“You can’t do that.”
“Well, no one’s done it before.”
It’s a scene that gets played out regularly in design agencies across the globe. There seems to be a consensus that doing something new breaks the rules. Originality just can’t be allowed. Innovation is not welcome.
The problem is, if your brand’s design looks the same as everything else out there it will disappear into the background. We notice what is different.
Once something new and unique hits the shelves it’s a different story. The client and agency have shown the braveness required in producing a striking new design. Then, suddenly, everyone loves the freshness, praises its bravery, and it kick-starts a ‘me too’ trend of copycats.
Hindsight as they say is a wonderful thing.
As a designer, I spend my life fascinated by those quirks, traits and fresh approaches which make a brand distinctive and appealing to us as consumers. A look that makes you stop and say ‘it’s nice that’.
Living through lockdown, I must confess I spent a lot of time at home staring at the brands stockpiled in my cupboards, thinking about the impact each one was making. I even ordered boxes of craft beer not just for the taste but because they looked great. Obviously product quality and visual appeal need to align, but if something stands out and catches the eye it’s done more than half its job.
An example of this is Kellogg’s recent reworking of their brand. The 100 year old word marque now wraps around the side of pack from the front. Simple, bold and unique. I’m sure in years gone by this would have been deemed a no-no from a traditional or legibility point of view. However, it’s a thing of beauty on shelf, and a clever way of amplifying their iconic logo.
Similarly, the hyphenated trend in logos and typography is gaining momentum. Brand names and words once deemed too long are now being used on pack in a big, bold, playful way. Look at the Swedish Oat drink brand Oat-ly. There’s a real wit and charm about the packaging and tone of voice led from its quirky logo. The Kellogg’s reference I have given, proves that it’s not only new brands like Oat-ly who can be bold and playful.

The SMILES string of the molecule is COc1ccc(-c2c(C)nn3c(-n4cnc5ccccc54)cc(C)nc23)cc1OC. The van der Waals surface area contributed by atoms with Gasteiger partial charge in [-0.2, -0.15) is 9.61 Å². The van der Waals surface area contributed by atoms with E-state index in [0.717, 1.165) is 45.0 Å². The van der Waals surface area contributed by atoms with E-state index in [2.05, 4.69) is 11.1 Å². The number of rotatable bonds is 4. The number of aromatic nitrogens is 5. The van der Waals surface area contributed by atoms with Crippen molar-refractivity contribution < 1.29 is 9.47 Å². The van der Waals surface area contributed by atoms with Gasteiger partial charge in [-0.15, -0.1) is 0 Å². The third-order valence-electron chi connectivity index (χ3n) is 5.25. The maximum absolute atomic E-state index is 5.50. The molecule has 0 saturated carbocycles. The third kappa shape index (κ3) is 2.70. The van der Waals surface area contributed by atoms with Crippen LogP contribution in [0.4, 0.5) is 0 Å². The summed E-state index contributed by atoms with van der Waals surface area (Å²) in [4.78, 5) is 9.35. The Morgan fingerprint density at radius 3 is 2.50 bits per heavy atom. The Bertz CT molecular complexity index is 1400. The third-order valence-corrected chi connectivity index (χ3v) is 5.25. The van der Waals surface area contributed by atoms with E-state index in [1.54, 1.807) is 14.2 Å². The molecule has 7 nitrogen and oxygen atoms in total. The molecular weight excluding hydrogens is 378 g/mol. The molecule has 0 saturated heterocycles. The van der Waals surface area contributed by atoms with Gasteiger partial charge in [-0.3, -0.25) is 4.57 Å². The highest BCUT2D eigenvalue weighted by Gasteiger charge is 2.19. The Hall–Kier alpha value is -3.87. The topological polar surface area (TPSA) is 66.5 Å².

But then in the last few years we’ve seen lots of innovation when it comes to name generation. As most conventional names have been taken, or trademarked on the off-chance they’ll be used at a later date, creatives have been forced to think differently, and generate slang words that are ownable from an IP point of view. BOL may have a different meaning in another country but the internationally ambiguous name alludes to a ‘bowl’ of spice without being as literal as using the word ‘bowl’. As a result the brand feels new and fresh when first glimpsed on a supermarket’s shelves.
It’s all about the element of surprise, something you haven’t seen before, the unexpected that gets your attention. So, instead of your boss or client saying ‘you can’t do that’, they should instead be urging you to find a point of difference, to dazzle and shock them. Too often we give-in to convention, listen to research and follow category cues, when actually real creativity only takes place by challenging the status quo, ripping up the rule-book and leading the way with ideas that go against the grain. Only by being different, standing out and being memorable can you Punch Above Your Weight.
It’s not easy. And you’ll be rejected more often than not. But really there’s no other way to approach this, other than taking a risk and going with a gut feeling. So let’s celebrate the game changers, the forward thinkers, those explorers who go beyond the comfort zone, and shatter the so-called category conventions. And just as importantly let’s give equal credit to those clients who encourage them.
Because in design, fortune favours the bold.